The House passed a motion permitting the House and Senate to begin formal tax negotiations Monday, bringing Republicans one step closer to achieving their goal of overhauling the tax code before the end of 2017.
While it was projected to overwhelmingly pass along party lines, Republican leadership faced a more dramatic vote than they initially anticipated. A number of House Freedom Caucus members attempted to use their votes as leverage to force leadership to push back the deadline on an upcoming, must-pass continuing resolution. After receiving assurances their proposal to push the CR deadline from Dec. 22 to Dec. 30 was being taken into consideration, the lawmakers opted to change their votes to a yes.
Ways and Means Chairman Kevin Brady, Subcommittee on Tax Policy Chairman Peter Roskam, Budget Chairman Diane Black, Energy and Commerce Chairman Greg Walden, Reps. Kristi Noem of South Dakota, Rob Bishop of Utah, Don Young of Alaska and John Shimkus of Illinois — who were appointed as the conferees by GOP leadership — will now be tasked with working out a bill with their Senate colleagues that can pass both chambers.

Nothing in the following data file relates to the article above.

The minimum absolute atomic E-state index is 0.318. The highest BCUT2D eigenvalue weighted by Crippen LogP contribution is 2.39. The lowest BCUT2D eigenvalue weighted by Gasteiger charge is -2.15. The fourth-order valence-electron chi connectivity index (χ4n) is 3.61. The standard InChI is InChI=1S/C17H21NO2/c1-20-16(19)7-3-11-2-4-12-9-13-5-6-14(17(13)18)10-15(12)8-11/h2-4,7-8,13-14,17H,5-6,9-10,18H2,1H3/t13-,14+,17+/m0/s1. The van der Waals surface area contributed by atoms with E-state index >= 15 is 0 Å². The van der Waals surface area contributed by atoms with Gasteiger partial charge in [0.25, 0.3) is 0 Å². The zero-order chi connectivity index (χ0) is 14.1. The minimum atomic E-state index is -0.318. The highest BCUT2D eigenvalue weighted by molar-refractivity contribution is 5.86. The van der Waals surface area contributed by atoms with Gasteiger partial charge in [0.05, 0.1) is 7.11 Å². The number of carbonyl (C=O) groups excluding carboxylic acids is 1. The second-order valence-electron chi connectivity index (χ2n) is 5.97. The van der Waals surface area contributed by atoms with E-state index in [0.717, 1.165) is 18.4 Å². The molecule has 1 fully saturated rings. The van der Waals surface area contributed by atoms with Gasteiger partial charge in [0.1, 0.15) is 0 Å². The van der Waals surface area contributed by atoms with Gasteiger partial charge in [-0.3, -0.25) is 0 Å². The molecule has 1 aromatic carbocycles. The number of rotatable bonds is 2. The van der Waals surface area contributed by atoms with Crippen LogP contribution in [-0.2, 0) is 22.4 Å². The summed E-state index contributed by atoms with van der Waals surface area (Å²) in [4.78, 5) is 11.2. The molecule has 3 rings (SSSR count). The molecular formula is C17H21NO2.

The upper chamber passed its tax bill early Saturday morning after GOP senators scrambled to rewrite its bill to comply with Senate rules just hours ahead of the vote. The House passed its measure in mid-November.
The House and Senate bills have a number of discrepancies — including the number of brackets, the timeline on when the corporate tax cut would go into effect and how pass-through businesses are taxed — but Republican lawmakers are looking to bridge in the conference report.
GOP leadership appointed Ways and Means Chairman Kevin Brady, Subcommittee on Tax Policy Chairman Peter Roskam, Budget Chairman Diane Black, Energy and Commerce Chairman Greg Walden, Reps. Kristi Noem of South Dakota, Rob Bishop of Utah, Don Young of Alaska and John Shimkus of Illinois to as the House’s conferees.
Republicans’ ambitious timeline on tax reform could prove to be a challenge for top lawmakers looking to close the year with a win as Congress is faced with a pressing timeline to pass a spending measure to keep the government open by Dec. 8. Leadership is advocating for the continuing resolution that would last through Dec. 22 to provide more time for spending negotiations.